The controversial Upper Paunglaung dam was built to supply electricity to the country’s newly built capital Naypyidaw. Opposition and complaints from villagers and civil society groups marked the construction and inauguration of the dam, because the consequences for local ethnic groups have been severe [1,2].
Concrete plans for the hydropower project were first discussed in 2002, based on a field study carried out by the Ministry of Electric Power and Japan’s Kansai Electric Power. A few years later, in 2005, Swiss Colenco Power Engineering Ltd. elaborated a feasibility study for the government . The Memorandum of Understanding (MoU) to implement the dam was signed on September 1, 2005, between the Hydroelectric Power Department of the Ministry of Electric Power (MOEP) and China’s Yunnan Machinery and Export Co. Ltd (YMEC) . The construction work started in 2006 [2,4] and was accompanied by an increase of Burmese army troops to secure the area formerly controlled by the Kayan New Land Party (KNLP) . A test run of the spillway was conducted in 2008 . The project was finalized in 2013  and connected to the national grid in late 2015 .
The reservoir drowned an area of about 6,100 ha of forest land and cultivated rice fields , as well as religious temples and sacred graveyards of the villages that were flooded . Deforestation, habitat loss and changes in the unique river ecosystem are some of the strong environmental impacts the dam has caused .
The social impacts were devastating. A report from the civil society group Kayan Women’s Union informed about grave abuses, such as forced labour and displacement. Increase in militarization and rising tensions with local groups accompanied the dam development [for details, see 1]. A report from Physicians for Human Rights (PHR), Land in Our Hands, and Kayan New Generation Youth documented that more than 8,000 people were relocated at the cost of human rights violations, forced displacement and livelihood loss . The Myanmar Times stated that more than 10,000 people from 23 villages were evicted since April 2013 to make place for the large dam [3,4,5]. Among the affected groups were ethnic Kayan Lahta, Shan, Burman, and Pa-O . Most were moved to a relocation site near the Lein Li bridge, close to the middle of the reservoir . Residents were not well informed about the displacement process [1,2]. They first learned about the project when officials came to place markers in their village to assess the water line for the reservoir, some villagers said . Many residents only realized that they would be displaced once construction work had started .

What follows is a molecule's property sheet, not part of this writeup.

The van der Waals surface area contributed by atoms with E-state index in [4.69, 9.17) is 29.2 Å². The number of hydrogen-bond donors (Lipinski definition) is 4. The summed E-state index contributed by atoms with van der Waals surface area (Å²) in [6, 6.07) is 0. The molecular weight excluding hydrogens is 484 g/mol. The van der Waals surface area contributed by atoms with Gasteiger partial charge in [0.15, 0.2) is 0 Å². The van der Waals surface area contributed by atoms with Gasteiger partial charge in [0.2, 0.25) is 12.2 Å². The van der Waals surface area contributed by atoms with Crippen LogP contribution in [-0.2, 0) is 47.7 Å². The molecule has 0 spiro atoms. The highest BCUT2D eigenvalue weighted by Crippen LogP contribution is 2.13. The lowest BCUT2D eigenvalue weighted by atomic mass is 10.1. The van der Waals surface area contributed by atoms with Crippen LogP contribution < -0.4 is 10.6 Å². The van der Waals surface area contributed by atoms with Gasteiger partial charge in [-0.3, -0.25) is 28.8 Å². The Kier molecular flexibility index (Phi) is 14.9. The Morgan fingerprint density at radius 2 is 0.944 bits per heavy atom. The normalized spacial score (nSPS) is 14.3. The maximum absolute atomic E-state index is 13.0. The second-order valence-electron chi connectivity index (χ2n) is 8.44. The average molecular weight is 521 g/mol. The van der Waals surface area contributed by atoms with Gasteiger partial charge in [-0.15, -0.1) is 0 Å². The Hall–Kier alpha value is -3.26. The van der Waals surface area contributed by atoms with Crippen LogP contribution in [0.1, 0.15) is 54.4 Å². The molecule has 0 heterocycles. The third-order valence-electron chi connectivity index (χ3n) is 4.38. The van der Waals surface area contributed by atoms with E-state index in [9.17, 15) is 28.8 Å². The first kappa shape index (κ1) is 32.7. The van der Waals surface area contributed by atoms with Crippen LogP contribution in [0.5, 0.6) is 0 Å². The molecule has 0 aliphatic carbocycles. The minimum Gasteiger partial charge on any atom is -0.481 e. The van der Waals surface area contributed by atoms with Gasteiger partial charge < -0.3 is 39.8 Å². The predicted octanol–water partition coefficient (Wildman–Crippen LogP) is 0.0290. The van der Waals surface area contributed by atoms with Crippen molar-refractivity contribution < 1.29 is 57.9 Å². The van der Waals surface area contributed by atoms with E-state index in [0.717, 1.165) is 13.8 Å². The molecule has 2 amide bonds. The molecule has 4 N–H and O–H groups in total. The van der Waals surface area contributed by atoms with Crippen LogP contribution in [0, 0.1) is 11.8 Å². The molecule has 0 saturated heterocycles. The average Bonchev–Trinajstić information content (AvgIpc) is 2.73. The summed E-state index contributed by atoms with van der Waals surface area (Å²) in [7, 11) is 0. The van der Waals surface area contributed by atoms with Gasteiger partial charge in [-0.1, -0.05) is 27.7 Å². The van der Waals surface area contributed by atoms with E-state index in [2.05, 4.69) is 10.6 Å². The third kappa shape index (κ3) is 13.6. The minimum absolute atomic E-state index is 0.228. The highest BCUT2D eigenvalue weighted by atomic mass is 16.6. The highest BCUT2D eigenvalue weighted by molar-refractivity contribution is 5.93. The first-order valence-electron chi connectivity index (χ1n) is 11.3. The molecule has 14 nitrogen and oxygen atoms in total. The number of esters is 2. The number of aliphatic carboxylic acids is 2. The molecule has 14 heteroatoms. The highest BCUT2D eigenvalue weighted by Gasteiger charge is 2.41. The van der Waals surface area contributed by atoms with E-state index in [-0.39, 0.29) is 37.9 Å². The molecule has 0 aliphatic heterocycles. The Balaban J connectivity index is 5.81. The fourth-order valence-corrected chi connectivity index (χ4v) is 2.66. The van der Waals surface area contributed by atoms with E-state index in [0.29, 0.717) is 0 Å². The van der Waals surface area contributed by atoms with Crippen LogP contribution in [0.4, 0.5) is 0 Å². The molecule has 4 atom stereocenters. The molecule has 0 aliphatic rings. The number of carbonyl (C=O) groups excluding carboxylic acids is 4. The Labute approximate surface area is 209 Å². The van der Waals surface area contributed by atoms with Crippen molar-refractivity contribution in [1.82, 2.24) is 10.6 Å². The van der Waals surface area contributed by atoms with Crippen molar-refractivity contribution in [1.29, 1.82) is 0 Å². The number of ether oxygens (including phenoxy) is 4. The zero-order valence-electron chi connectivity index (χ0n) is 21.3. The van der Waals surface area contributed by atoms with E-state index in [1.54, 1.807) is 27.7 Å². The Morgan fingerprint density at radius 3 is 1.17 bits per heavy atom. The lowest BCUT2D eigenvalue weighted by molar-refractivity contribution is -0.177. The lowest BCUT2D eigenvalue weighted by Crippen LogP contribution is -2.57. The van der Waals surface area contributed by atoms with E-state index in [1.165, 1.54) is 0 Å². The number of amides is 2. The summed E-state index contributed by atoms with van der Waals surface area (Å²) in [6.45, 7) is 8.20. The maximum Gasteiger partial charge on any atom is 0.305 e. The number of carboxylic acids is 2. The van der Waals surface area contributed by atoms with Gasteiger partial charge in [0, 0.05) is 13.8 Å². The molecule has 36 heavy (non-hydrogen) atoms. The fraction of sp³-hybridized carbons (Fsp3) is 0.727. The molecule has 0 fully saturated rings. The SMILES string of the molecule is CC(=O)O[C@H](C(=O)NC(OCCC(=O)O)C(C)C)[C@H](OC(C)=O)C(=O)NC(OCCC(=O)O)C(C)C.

While the government assisted the relocation through the provision of new housing infrastructure and farmland, villagers and civil society groups were deeply concerned about related livelihood losses, provoked by the drowning of traditionally used farming, fishing and forest areas [1,2,3]. The relocation sites were hilly and lacked enough fertile plain to offer sufficient land to everybody . Compensation procedures were reported as irregular, corrupt and not transparent [2,3, see also DBV news video link, below]. In several cases, the payments were insufficient to cover the costs imposed by the relocation on the villagers [2,3]. There was a lack of drinking water supply [2,4] and the loss of land – the most important livelihood resource – caused a lack of food supply, severe livelihood problems and increases in poverty. The PHR study described furthermore the emergence of social problems, such as depression, increasing alcoholism and child abuse . Given the severe situation, several people attempted suicide by drinking pesticide. As of October 2015, six were hospitalized and four died [2,6].
Mobilizations against the project arose although they were partly suppressed by the government. Complaint letters sent by community leaders did not receive responses. Some community organizers were reported to be arrested and beaten for a traffic violation – apparently as an act of retaliation . Key informants shared later that many refused to voice complaints out of fear of reprisals . Despite the difficult situation, activists organized to share their concerns. In 2008 The Kayan Women’s Union published the report “Drowning of the Green Ghosts of Kayanland” that described the livelihood impacts and the abuses by caused by the army . In November 2013, some residents travelled to Yangon to explain their concerns in a press conference . The civil society organizations Land in Our Hands, Kayan New Generation Youth and Physicians for Human Rights (PHR) published a study in October 2015 on the livelihood and health impacts of the dam development to address the severe issues that were imposed upon local populations [see 2 for the full report]. Several other groups such as the Salween Watch Coalition , or Burma Rivers Network  critically reported about the project.
Some officials acknowledged the difficulties the dam project faced. In an interview, a deputy director from the MOEP told the Myanmar Times, “It was the most complicated hydropower project that we have ever built, both technically and socially” . However, despite of the severe social impacts documented by civil society groups, officials deemed the project a success, and called for the opening of more power stations to meet the country’s growing electricity demand . Civil society groups, in turn, strongly oppose any further dam development in Myanmar and call for a countrywide halt of large dams.